Argos earn more than Grey Cup berth with East Final victory

Toronto Argonauts quarterback Ricky Ray hoists the trophy with teammates after beating the Saskatchewan Roughriders. (Frank Gunn/CP)

There is a saying in sports that “this is just another game.”

That was the company line from the Toronto Argonauts all week. That’s what defensive coordinator Corey Chamblin said about facing his former team, the Saskatchewan Roughriders. That is what Ricky Ray said about what could have been his final game in double blue.

But as true as the sports cliché of all clichés is about what happens on the field, it couldn’t be farther from the truth around the field. The mechanics of the East Final was the same as every other game this year. It was still played on a 110-yard field where you had three downs to make 10 while playing 12 aside.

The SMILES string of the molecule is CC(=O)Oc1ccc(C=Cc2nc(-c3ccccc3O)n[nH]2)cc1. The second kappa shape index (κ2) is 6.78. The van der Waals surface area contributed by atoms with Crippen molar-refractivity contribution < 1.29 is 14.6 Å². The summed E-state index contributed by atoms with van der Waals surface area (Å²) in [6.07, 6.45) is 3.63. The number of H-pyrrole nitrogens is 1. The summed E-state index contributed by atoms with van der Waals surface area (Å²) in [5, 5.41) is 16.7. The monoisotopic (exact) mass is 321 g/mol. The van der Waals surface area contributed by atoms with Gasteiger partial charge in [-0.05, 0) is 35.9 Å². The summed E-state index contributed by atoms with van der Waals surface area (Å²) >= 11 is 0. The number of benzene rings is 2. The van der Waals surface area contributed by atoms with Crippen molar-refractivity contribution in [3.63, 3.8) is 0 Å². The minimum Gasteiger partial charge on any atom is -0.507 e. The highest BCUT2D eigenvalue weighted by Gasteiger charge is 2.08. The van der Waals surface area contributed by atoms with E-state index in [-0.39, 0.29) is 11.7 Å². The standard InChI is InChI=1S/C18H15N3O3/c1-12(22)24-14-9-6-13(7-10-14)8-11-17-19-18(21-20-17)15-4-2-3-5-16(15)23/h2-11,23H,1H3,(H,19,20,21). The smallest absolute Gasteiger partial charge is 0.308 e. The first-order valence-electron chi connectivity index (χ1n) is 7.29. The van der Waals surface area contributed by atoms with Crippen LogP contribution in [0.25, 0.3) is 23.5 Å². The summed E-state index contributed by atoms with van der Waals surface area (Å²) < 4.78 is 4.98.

This isn’t about the game. You can find that recap here.

That’s because the entire atmosphere around the game was remarkably different than any other football game played at BMO Field over the last 24 months.

Yes, the 2016 Grey Cup was both a great game and a great atmosphere, but in some ways it was artificial. It wasn’t hard to get tickets for free or on the secondary market. The stadium was full because, from an optics standpoint, it had to be.

On the contrary, this time the risk of not “papering the house” with freebies was taken and rewarded.

This was different than the first ever Argos game at BMO Field. It was more about communion than curiosity.

For starters, at kickoff it was four degrees but it felt like minus one. The chilly temperature didn’t turn away fans wearing blue or green. The 24,929 announced made it the largest Argos crowd at BMO Field.